What is Safer.Place?
Safer.Place is a project created to help students who have to move house for university. This is a very difficult move for both international students, and the plethora of people that move from the countryside to a city or commuter town for university. These students must find accommodation, but when browsing rental websites they have no idea of the context of a listing; ie. they do not know the dangerous addresses from the safe ones, and do not know if they are being ripped off with a high rent in a dodgy area. Accommodation is one of the most pressing issues in Ireland today, and we wanted to do something to help those most vulnerable to being exploited in this area.
How does Safer.Place work?
We collate government-provided data on crime (specifically, this data set) that gives information on crimes reported within the remit of each Garda Station in the country. We then figure out what the closest Garda Stations are to the location you provide, and estimate a crime rating for that specific place. In calculating the 5-star rating for a location, we compare it to other areas within the same region to see how it measures up against other places. We only take other areas in the same region so that we are not measuring apples against oranges; for example the crime rates in Dublin are far greater than those of the countryside by virtue of its larger population density, and it would not make sense for the crime rating of the safest part of the city to be marked as unsafe just because it is not as safe as the hills of Donegal.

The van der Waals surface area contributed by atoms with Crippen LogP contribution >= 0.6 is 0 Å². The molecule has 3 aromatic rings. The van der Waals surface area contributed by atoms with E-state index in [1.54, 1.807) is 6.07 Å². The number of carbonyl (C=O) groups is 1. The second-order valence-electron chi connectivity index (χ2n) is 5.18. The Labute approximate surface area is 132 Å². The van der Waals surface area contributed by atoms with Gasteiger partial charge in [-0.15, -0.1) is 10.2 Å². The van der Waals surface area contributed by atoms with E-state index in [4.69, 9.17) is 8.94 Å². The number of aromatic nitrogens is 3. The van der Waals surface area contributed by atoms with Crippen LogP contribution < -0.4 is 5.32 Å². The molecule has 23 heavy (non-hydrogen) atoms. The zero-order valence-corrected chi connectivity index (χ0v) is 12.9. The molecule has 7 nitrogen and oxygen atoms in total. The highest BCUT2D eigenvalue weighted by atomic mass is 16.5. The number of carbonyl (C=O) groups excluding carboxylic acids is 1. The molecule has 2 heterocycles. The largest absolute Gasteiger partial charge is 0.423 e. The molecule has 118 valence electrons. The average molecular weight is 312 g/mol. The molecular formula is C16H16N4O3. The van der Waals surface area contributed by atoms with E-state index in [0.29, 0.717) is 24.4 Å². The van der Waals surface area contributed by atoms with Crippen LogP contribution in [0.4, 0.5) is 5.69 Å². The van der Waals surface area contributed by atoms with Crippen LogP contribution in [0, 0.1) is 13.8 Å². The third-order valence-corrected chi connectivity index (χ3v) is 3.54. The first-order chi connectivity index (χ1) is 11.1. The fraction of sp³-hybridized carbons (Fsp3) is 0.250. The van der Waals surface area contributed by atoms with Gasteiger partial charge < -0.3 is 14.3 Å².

Do you take all crime data into account?
We only take data from recent years in calculating our answers, as old data is not relevant anymore. For example, Ballymun was once upon a time more dangerous, however is now moderately safe. We also only use data on particular types of crime, as we think things like blue-collar crimes arenot likely to signify that an area more dangerous.
Can I learn more?
All of our code is open source on Github, and our data is provided by the All-Island Research Observatory (sourced via the Irish Government's Open Data Portal at data.gov.ie), so you can see more about where the numbers come from. We also use the Google Maps Geocoding and Distance Matrix APIs to deal with locations and distances.